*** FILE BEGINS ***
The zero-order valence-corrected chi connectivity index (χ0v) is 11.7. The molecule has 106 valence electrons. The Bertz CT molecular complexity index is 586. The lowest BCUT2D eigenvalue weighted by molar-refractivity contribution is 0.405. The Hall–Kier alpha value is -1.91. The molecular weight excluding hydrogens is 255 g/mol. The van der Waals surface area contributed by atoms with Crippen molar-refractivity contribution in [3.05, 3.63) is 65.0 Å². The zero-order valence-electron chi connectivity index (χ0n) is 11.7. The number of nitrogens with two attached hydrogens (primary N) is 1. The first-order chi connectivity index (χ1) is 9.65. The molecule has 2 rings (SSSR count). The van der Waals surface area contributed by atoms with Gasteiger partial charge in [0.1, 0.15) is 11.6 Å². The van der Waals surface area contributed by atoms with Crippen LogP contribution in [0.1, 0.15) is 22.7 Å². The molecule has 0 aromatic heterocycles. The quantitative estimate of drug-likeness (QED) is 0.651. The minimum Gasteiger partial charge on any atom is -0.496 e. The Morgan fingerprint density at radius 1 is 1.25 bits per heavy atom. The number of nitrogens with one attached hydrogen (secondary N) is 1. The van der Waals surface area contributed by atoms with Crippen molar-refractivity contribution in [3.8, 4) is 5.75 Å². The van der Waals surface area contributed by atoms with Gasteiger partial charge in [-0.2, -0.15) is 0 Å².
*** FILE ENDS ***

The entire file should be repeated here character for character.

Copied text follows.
The zero-order valence-corrected chi connectivity index (χ0v) is 11.7. The molecule has 106 valence electrons. The Bertz CT molecular complexity index is 586. The lowest BCUT2D eigenvalue weighted by molar-refractivity contribution is 0.405. The Hall–Kier alpha value is -1.91. The molecular weight excluding hydrogens is 255 g/mol. The van der Waals surface area contributed by atoms with Crippen molar-refractivity contribution in [3.05, 3.63) is 65.0 Å². The zero-order valence-electron chi connectivity index (χ0n) is 11.7. The number of nitrogens with two attached hydrogens (primary N) is 1. The first-order chi connectivity index (χ1) is 9.65. The molecule has 2 rings (SSSR count). The van der Waals surface area contributed by atoms with Gasteiger partial charge in [0.1, 0.15) is 11.6 Å². The van der Waals surface area contributed by atoms with Crippen LogP contribution in [0.1, 0.15) is 22.7 Å². The molecule has 0 aromatic heterocycles. The quantitative estimate of drug-likeness (QED) is 0.651. The minimum Gasteiger partial charge on any atom is -0.496 e. The Morgan fingerprint density at radius 1 is 1.25 bits per heavy atom. The number of nitrogens with one attached hydrogen (secondary N) is 1. The van der Waals surface area contributed by atoms with Crippen molar-refractivity contribution in [3.8, 4) is 5.75 Å². The van der Waals surface area contributed by atoms with Gasteiger partial charge in [-0.2, -0.15) is 0 Å².